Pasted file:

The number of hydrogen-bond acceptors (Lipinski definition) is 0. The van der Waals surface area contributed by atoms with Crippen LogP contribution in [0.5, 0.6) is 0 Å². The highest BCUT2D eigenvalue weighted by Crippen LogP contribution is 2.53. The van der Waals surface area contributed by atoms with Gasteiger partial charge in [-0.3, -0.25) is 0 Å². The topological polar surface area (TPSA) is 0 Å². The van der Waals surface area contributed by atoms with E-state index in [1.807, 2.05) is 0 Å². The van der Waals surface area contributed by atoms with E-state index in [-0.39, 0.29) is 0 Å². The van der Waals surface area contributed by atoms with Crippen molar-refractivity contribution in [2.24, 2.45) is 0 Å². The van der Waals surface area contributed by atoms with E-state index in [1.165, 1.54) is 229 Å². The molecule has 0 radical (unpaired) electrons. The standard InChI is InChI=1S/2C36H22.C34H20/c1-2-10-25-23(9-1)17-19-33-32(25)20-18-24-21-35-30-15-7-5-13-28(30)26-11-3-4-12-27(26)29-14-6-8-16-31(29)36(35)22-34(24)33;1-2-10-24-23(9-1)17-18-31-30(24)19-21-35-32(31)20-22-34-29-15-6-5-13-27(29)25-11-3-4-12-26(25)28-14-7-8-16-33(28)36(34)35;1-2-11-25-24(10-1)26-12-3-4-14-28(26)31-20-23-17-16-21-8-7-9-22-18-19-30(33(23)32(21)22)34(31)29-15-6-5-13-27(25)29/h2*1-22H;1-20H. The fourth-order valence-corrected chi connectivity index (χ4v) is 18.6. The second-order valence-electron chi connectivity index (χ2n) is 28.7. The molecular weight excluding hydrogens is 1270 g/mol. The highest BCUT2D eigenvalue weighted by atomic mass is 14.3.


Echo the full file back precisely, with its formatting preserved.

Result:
The number of hydrogen-bond acceptors (Lipinski definition) is 0. The van der Waals surface area contributed by atoms with Crippen LogP contribution in [0.5, 0.6) is 0 Å². The highest BCUT2D eigenvalue weighted by Crippen LogP contribution is 2.53. The van der Waals surface area contributed by atoms with Gasteiger partial charge in [-0.3, -0.25) is 0 Å². The topological polar surface area (TPSA) is 0 Å². The van der Waals surface area contributed by atoms with E-state index in [1.807, 2.05) is 0 Å². The van der Waals surface area contributed by atoms with E-state index in [-0.39, 0.29) is 0 Å². The van der Waals surface area contributed by atoms with Crippen molar-refractivity contribution in [2.24, 2.45) is 0 Å². The van der Waals surface area contributed by atoms with E-state index in [1.165, 1.54) is 229 Å². The molecule has 0 radical (unpaired) electrons. The standard InChI is InChI=1S/2C36H22.C34H20/c1-2-10-25-23(9-1)17-19-33-32(25)20-18-24-21-35-30-15-7-5-13-28(30)26-11-3-4-12-27(26)29-14-6-8-16-31(29)36(35)22-34(24)33;1-2-10-24-23(9-1)17-18-31-30(24)19-21-35-32(31)20-22-34-29-15-6-5-13-27(29)25-11-3-4-12-26(25)28-14-7-8-16-33(28)36(34)35;1-2-11-25-24(10-1)26-12-3-4-14-28(26)31-20-23-17-16-21-8-7-9-22-18-19-30(33(23)32(21)22)34(31)29-15-6-5-13-27(25)29/h2*1-22H;1-20H. The fourth-order valence-corrected chi connectivity index (χ4v) is 18.6. The second-order valence-electron chi connectivity index (χ2n) is 28.7. The molecular weight excluding hydrogens is 1270 g/mol. The highest BCUT2D eigenvalue weighted by atomic mass is 14.3.